Photo by Darren Kaiser
This week we are leaving Vina del Mar and traveling south to Talca, in Maule Region VII (see the map below for location).
The Maule region is a popular area for expats, probably in part because of the pleasant Mediterranean climate, with a maximum summer temperature of about 86 and an occasional winter low of about 39 degrees Fahrenheit. We hear that it is near a top spot for surfing as well.
There are one or two real estate developments in the area that are designed as sustainable developments, producing their own organic food and catering to expats. However, we talked with one U.S. expat developer who said he thought he would be selling mostly to U.S. expats and found that Chileans were snapping up his real estate. Chile is doing very well economically and the Chileans are buying. .
The city of Talca is about 160 miles from Santiago. Some will consider this an advantage because of its proximity to the Santiago international airport yet, being outside the large metropolitan area. Others will think it isn’t far enough from the high population density areas and is, itself, a fairly large city. Talca has about 200,000 population with a total population in the entire province around 1 million.
This is a major agricultural area. Of course we feel like we could say that about almost any area of Chile. But in particular, the climate here has made it the major wine-producing province in Chile. They also produce fruits, vegetables and wheat. One of the things we like about our part of South America is that the food is not shipped miles and miles by truck or ship. Most of it is produced within or just outside the cities. Instead of being days in transit, it is more like hours. The ferias (open markets) are awesome Such a variety of fresh, locally grown food.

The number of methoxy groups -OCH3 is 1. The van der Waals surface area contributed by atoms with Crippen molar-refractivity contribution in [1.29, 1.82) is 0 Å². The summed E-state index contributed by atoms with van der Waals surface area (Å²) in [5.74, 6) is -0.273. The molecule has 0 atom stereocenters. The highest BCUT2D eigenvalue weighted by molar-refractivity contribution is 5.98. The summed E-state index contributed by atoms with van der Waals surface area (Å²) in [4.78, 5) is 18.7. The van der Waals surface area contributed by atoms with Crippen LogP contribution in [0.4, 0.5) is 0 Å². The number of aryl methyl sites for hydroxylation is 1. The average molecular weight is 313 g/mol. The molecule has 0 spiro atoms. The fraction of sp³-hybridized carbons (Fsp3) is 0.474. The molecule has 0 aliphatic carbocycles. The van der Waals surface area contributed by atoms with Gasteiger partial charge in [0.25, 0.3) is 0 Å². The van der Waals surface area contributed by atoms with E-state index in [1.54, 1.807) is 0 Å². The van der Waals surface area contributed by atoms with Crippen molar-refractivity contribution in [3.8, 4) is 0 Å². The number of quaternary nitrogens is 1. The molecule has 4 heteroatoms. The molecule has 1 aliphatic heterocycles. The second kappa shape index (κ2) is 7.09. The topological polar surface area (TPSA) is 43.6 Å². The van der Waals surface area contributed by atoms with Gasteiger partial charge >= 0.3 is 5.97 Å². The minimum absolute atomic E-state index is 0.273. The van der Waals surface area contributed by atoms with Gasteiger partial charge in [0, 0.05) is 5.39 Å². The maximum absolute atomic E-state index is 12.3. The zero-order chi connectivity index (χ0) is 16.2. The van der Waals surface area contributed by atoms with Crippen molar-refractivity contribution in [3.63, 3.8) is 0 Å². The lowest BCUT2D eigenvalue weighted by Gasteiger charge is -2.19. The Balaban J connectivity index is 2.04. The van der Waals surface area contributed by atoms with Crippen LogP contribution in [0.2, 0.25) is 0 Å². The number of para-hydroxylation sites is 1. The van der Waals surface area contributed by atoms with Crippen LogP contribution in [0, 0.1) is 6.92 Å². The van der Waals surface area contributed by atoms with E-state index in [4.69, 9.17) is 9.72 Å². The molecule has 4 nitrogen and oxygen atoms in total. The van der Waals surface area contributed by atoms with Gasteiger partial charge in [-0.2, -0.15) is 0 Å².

Add to that the benefit of the fact that Chile does not allow genetically modified farming, plus they are relatively isolated from a country that does–Argentina–by a very large range of very high mountains. We consider these things advantages except we have learned that farmers are using Roundup to spray potato fields to make harvesting easier. So the country is not glyphosate-free, for those of you who are interested, but it’s better than just about anything else we know about.
The city has two universities.n
There is quite a lot of building going on in Talca, including a new hospital. For more information on the economy in Chile and development of infrastructure, Darren Kaiser has given us a great overview in his previous article Chile’s Changing Economic Climate. When we posted Darren’s article initially, several of our very smart subscribers wrote asking who is paying for it. That is a very wise question. We all are aware these days of the trap of debt into which so many countries have fallen. So we did look for the answer to that question. As far as we could determine, in every case, the debt is owed to citizens of Chile who are investing in their own country. Chile’s debt to GDP ratio is less than 10%.
In fact, we spent the day with Darren Kaiser. We accompanied him not only through the streets of Talca, but to the courthouse, the notary and even looked at some real estate along with him as he went about his day. We consider Darren the absolute expert in this area in analyzing real estate investment, contracts, the things to watch for when buying real estate in Talca and, really, most if not all of Chile. We recommend him as a consultant and this is not a paid advertisement. We just look for good people for our subscribers. Heaven knows they are hard enough to find so when we find them we tell you about them. Darren can give you advice on areas of Chile to investigate depending on your goals. He also does tours by appointment. As always, if you do consult anyone that we recommend, we appreciate your feedback.